Keep in mind, though, that you will have to adjust your approach and the lures you use to be successful at night. There are three plugs in my bag that have worked quite well at night in places where daytime blitzes occurred. I usually use either a light-colored swimmer, a skinny plastic stickbait such as a Slug-Go, or a light-colored needlefish plug. My approach to fishing the beach at night is simply to walk and cast. Make a few casts, take a few steps to the left or right, and repeat. Using this approach, I can often cover an entire beach at night because I generally find no fishermen once I get a hundred yards or so from a parking lot. If I get a hit or a fish, I work that spot for a longer time to see if I can find more.
The swimmer is an easy beach lure to use after dark because it is simple to cast and retrieve. In recent years, I have had very good luck with the Daiwa SP Minnow in a mother-of-pearl color. That plug works well off featureless beaches, and it is a top plug to use in the moving water of an outflow or breachway. Often, when I can’t find fish off the beach, I do well by targeting structure or moving water.
Breachways are prime places that offer moving water to fish at night, especially on the outgoing tides. I know that some of these large fish feeding by day off the beach head to moving water to find food after dark. You will find several outflows that drain coastal ponds along the south shore oceanfront at Charlestown, Quonny, and Weekapaug.
This same beachfront features many areas of structure in the forms of boulder fields, rocky bars, and rocky points that draw bait and predators after dark. Places such as the bars of Matunuck (Deep Hole), Green Hill, Fresh Pond Rocks, Weekapaug Point, and Watch Hill offer rocky structure and good fishing. Swimmers, needlefish plugs, and soft-plastic stickbaits all work well in these areas. Move with caution, as rocks can be slippery and dangerous, especially in a rough surf.
I often fish an all-white Slug-Go in a 7½-inch or 9-inch length after dark. I rig it with a single hook in the head, either Texas style with an offset worm hook or on a corkscrew swimbait hook. Cast this lure out and retrieve it with short bounces of the rod tip while slowly cranking the reel. Along open beaches, I find that many of the hits occur right in the wash, but the Slug-Go is also very effective in areas of structure. While it can be my most effective lure at night, it comes with its negatives. The biggest drawback is that it does not cast well in general and is an even poorer caster when throwing into the wind. However, with a wind at your back, it works great.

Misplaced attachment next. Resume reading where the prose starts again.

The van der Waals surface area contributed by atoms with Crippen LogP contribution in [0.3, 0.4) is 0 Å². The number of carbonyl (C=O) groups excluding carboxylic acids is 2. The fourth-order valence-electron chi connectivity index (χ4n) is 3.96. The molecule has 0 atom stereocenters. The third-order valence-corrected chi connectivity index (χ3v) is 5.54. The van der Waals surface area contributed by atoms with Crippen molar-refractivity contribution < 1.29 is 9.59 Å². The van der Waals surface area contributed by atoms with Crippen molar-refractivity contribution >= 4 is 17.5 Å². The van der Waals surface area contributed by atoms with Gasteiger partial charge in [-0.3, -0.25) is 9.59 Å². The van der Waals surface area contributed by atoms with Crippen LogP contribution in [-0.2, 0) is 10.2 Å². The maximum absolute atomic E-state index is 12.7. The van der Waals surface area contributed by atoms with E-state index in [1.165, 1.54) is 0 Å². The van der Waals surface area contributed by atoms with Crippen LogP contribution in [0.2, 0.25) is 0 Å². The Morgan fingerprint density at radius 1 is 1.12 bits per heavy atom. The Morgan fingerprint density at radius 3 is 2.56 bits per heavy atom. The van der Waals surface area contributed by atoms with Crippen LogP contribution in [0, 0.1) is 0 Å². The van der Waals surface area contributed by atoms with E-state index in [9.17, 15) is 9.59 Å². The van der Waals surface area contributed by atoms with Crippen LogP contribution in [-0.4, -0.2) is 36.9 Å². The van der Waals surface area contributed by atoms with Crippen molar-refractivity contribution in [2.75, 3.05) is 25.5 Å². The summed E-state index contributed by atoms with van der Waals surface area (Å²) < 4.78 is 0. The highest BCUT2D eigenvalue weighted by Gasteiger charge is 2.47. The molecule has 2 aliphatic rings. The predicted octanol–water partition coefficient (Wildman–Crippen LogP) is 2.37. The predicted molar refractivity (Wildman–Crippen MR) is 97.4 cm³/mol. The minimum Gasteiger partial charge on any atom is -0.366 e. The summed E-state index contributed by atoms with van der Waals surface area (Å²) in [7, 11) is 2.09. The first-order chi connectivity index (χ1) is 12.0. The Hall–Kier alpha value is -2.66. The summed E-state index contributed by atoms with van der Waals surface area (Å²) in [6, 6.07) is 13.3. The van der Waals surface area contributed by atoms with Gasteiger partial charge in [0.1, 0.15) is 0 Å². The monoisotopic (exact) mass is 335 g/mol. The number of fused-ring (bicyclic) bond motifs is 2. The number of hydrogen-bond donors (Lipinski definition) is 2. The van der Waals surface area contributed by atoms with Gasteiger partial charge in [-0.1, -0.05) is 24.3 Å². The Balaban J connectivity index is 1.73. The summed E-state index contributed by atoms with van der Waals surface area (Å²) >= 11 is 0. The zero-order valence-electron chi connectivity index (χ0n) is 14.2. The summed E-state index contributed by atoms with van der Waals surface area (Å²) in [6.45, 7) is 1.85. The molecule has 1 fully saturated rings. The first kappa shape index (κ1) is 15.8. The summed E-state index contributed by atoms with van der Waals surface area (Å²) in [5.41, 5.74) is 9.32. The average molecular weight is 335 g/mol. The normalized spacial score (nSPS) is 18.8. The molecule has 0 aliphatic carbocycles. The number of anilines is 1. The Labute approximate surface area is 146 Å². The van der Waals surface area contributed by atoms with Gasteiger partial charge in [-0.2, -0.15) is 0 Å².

With the wind in my face, I usually go with a better-casting plug such as a needlefish. I make my own, so I have a number of different sizes to use depending on wind and surf conditions. The common thread here is that they are all light colored, with white making up the bulk of each plug’s color. Some have green, yellow, or blue tops, while some are all white. I work them the same way I described using the Slug-Go above.
The beauty of the south shore Rhode Island beachfront is access. Many fishermen will simply ride around until they find the bait and/or stripers and bluefish. The entire beachfront is roughly 15 miles and can be accessed off Route 1, which parallels the shoreline, and there are exits along the highway that will get you to shorefront parking lots. Some of the most popular free public parking areas are at East Matunuck State Beach, South Kingstown Beach, Charlestown Beach and Breachway, Quonny Breachway, East Beach, Weekapaug Breachway, and Watch Hill. All of these spots have hosted big herring-induced bluefish and striper blitzes in recent years. With a permit, limited on-beach driving using a 4×4 vehicle is also allowed along some south shore beaches. A permit can be obtained at Coastal Resources Management Council, Oliver Stedman Government Center, Tower Hill Road, Wakefield, RI, 02879 (401-783-3370 or 401-222-3577). Realistically, though, most of the beaches can be easily walked and fished from nearby parking areas.
The late season herring runs and the blitzes it generates can be like the finale to a fireworks display. It happens as herring, bluefish and stripers are all migrating southward at the same time. Some of the best surf fishing the state offers often comes at the end of the season in November, from about Veterans Day until Thanksgiving. I have seen some warm years during which outstanding fishing even extended into December. For those who run with the herring in late fall, expect to catch some of the biggest bluefish and oversized stripers of the year along Rhode Island’s south shore oceanfront. Yes, it can be that good!